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Bryan Ollendyke
Bryan Ollendyke

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Death to @polymer, long live LitElement and HTMLElement

A year ago, I was on a quest to eliminate our usage of PolymerElement and replace it with LitElement or Vanilla via HTMLElement (oddly the year before that it was moving from Polymer 1.x to 3.x). This year, at about the same time, we're now gutting all references to the @polymer series of elements that helped us get to where we are today.

What started with a simple thread pull of "I'll just remove all our usage of paper-button" kicked my OCD into overdrive and now has us on the edge of replacing every reference. I'm currently in the process of eliminating iron-ajax and paper-dialog (dialog will take the longest). We've got a long road ahead and this is just in our core element group for now (legacy apps will be a mix of upgrade or just leave it be, HAXcms will move a bit slower in theme layer).

I wanted to kick off a series about the quest to remove these pieces because it illustrates one of the more powerful aspects of web components - Progressive decoupling. But not the kind you might be thinking of. In this instance, I'm referencing the decoupling, one piece at a time, from an old library, element or way of thinking.

Web components offers us an abstraction or pointer to the guts of a file to replace the contents of something on the page. When viewed this way, the browser and endpoint application no longer cares what's in the element, just that it has a definition.

This sees us through the following pattern in our life-cycle

  • 2017: Debate really hard about the name of something. Land on the need for a tag called video-player to handle all our video needs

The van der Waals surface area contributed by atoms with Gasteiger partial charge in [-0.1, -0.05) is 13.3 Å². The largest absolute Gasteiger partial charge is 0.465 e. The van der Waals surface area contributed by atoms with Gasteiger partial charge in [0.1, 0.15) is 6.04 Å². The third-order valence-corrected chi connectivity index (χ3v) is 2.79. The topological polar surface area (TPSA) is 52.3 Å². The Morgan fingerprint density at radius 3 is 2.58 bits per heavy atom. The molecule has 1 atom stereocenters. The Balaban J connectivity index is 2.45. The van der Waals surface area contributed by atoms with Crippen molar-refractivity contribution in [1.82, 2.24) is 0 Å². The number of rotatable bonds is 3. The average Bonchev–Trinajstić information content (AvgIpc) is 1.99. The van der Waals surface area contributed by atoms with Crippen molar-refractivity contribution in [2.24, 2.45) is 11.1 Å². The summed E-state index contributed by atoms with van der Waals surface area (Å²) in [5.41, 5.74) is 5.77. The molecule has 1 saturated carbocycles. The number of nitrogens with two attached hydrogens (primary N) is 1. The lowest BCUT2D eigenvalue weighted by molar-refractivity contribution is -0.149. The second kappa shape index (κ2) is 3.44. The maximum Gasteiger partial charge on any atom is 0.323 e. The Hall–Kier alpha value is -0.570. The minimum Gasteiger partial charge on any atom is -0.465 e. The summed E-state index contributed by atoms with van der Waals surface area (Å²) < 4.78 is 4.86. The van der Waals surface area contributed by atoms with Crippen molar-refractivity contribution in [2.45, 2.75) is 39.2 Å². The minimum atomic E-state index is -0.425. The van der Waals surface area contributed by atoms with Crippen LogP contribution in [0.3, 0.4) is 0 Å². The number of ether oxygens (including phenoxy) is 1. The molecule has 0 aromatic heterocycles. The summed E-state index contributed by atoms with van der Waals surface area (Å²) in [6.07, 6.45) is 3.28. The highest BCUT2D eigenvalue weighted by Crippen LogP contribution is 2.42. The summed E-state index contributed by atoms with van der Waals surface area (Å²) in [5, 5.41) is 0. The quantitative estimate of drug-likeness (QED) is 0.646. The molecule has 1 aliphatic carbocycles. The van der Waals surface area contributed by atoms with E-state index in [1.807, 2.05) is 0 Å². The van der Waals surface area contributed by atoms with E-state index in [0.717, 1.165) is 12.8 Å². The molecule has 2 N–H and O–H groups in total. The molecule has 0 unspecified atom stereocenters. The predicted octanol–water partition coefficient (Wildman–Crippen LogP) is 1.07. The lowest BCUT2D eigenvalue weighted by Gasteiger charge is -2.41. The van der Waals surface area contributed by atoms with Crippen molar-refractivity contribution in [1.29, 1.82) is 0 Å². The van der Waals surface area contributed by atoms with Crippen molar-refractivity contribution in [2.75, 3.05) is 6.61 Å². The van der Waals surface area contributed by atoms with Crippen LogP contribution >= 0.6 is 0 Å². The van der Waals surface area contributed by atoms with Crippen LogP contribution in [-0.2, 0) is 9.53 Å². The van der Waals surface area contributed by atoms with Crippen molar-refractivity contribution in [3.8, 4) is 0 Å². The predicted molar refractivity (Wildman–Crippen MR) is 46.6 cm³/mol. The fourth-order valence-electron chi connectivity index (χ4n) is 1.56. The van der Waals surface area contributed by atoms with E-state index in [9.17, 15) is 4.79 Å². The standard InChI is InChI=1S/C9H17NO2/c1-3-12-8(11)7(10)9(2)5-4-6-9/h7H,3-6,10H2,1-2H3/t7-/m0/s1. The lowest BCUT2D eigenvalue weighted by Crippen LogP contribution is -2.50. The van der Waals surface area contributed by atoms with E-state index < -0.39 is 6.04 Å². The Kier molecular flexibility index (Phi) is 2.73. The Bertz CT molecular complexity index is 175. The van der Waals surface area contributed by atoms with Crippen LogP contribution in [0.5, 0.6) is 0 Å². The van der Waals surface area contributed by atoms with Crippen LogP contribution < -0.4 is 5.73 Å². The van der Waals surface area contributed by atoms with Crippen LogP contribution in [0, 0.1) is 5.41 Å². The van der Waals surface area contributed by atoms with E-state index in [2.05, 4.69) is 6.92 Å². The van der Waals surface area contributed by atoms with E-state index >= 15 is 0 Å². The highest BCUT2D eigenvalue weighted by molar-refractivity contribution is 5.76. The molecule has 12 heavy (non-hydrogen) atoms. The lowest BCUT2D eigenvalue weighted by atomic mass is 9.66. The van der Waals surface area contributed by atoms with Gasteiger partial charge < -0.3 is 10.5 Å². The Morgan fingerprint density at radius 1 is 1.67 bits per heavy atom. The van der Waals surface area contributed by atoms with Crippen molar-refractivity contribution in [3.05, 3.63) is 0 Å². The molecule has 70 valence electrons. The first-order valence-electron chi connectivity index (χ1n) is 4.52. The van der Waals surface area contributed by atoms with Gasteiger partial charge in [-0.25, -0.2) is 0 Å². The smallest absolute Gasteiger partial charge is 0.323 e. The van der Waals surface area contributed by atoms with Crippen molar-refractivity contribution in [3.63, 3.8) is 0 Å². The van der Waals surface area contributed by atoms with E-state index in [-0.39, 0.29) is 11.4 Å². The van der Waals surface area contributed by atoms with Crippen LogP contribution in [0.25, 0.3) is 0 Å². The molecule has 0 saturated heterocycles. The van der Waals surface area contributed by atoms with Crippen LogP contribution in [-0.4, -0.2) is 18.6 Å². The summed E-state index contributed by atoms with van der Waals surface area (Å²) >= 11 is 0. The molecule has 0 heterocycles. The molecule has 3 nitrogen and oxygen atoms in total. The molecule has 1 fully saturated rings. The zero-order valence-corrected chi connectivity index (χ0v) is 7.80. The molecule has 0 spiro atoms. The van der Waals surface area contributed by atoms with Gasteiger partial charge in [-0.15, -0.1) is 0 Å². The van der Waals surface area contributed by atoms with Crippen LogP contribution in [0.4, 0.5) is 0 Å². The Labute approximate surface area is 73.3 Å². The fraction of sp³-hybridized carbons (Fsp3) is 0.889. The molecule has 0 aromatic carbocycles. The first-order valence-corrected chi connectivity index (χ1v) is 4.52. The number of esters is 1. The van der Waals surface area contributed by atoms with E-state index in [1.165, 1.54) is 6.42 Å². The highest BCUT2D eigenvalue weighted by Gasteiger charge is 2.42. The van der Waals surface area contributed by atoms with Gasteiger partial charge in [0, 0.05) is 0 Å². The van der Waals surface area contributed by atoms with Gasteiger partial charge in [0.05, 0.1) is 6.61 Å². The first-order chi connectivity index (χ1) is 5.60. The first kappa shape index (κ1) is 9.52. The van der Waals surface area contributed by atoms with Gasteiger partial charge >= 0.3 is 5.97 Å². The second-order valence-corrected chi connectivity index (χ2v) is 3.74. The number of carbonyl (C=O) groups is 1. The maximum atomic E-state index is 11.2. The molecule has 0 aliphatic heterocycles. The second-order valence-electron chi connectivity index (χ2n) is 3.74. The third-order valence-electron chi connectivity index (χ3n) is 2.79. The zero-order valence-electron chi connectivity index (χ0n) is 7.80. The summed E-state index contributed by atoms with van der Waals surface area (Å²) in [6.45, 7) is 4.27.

• 2018: launch the tag using Polymer 1.0 and the HTML Import spec (which is now defunct). Roll this out into all our applications, in twig and other template engines, CMSs, etc.
  • 2019: Replace all Polymer 1.0 with Polymer 3.0 + the actual JS modules spec for building a web components application. Our end points didn't change, just how they got fed the definition.
  • 2020: Replace all paper-checkbox, paper-slider, paper-progress, iron-icon, etc tags with our own versions or vanillaJS input elements. No end point changes, no application changes, just the interns of the video-player tag.

In all 3 years of this life cycle example, we've shipped an identical designed player yet the guts and how it got there changed. This seems subtle, but we have the video-player on a CDN now with a single line integration to implement (read more about it here). That means we can sustainably update definitions across all of our properties without a good understanding of the places they are deploys.

In the series to follow I'll talk about different elements along the way and how we got rid of iron / paper tags while simultaneously improving our usage conventions. This will be a mix of video and writing and code examples. Enjoy!

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